Hidden & Additional Costs When Buying or Selling a Property
Hidden and Additional Costs for Buyers and Sellers
There is certain responsibilities and obligations for sellers and buyers that need to be addressed during a property transaction and in some instances, are required as part of the conveyancing process. We have detailed these to ensure that there are no surprises. It is vital that each party is financially prepared for the costs and is aware of the various elements that need to be considered to start the process.
- Deposits – Buyers are not always aware that deposits are required in purchasing stands, farms and in certain instances houses. Banks are very reluctant to give full bonds on these properties.
These do vary from time to time and do vary between the different banks, but an estimated deposit percentage to work on would be:
Houses 20% of the total purchase price; Stand 40%; Farms 50%.
The decision as to how much a deposit will be, will be discussed with your agent prior to putting in the Offer to Purchase and will then be clearly stated in the Offer.
Aside from the deposit requirements, buyers need to prepared for several other costs, which will include:
- Transfer fees – payable to the conveyancer attorney, the fees are variable and based on guidelines issued by the Law Society of South Africa. This also includes an additional amount for “post and petties”. A pro rata amount for Municipal rates and Homeowners levies may be charged, if applicable. Municipalities require payment of rates for three months in advance to cover the period between the clearance certificate and the actual transfer of the property. The conveyancing attorney will apportion liability for these rates paid in advance, between the buyer and seller, depending on transfer date and credit will be given accordingly.
The transfer fees are calculated on the value of the property.
- Transfer Duty – is a government tax, levied to transfer the property from the seller’s name into the buyer’s name and is payable to SARS. Transfer Duty will not be payable on properties being sold for less than R 1,000,000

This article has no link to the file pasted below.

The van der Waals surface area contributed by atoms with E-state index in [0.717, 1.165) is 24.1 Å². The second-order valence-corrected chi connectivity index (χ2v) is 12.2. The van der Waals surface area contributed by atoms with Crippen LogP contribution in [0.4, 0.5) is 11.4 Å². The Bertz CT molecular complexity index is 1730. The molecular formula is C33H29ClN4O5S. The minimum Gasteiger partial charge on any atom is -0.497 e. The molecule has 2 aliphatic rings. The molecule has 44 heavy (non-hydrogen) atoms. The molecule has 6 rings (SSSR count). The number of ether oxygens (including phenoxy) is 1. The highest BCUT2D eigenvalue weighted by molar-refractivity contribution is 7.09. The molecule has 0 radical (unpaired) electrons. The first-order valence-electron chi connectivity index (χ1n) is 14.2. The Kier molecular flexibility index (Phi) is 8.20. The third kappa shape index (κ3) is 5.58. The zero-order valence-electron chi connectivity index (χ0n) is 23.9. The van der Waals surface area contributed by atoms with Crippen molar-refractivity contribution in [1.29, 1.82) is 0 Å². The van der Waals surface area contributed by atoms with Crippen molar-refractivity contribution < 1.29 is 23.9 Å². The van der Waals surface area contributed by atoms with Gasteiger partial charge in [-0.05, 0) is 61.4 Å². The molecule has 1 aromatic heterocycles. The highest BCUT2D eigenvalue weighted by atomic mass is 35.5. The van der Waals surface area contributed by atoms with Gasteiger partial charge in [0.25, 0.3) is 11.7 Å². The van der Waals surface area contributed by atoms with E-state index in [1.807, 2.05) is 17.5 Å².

|1 – 1000,000
|1,000,001 – 1,375,000
|3% of the value above R1,000,000
|1,375,001 – 1,925,000
|R11,250 (being the 3% as above) + 6% of the value above R1,375,000
|1,925,001 – 2,475,000
|R44,250 (being the total of the above figures) + 8% of the value above R1,925,000
|2,475,001 – 11,000,000
|R88,250 (being the total of above figures) + 11% of the value above R2,475,000
|11,000,001 and above
|R1,026,000 + 13% of the value exceeding R11,000,000
- VAT – should the property be owned by a VAT registered entity, and not being sold as a “going concern” then payment of VAT would be applicable instead of Transfer Duty. EITHER VAT OR TRANSFER DUTY IS APPLICABLE – NEVER BOTH.
- Bond Cost – Mortgage Bond costs will automatically be calculated on a bond amount which is the difference between the purchase price and the deposit paid. The Bond costs vary from bank to bank. Some banks will charge an “Initiation Fee” while other banks will include this in the bond amount to be paid back. Our advice would be to discuss the charges with a bond originator or your banker.
The Seller is responsible for obtaining and paying for:
1. The Seller is liable for some conveyancing costs related to the transfer of the Property into the Purchaser’s name, which may include, the FICA verification fee (dependent on the conveyancing firm), correction of incorrect title deed should there be errors in the original title deed and the costs associate to obtain a copy of a lost title deed.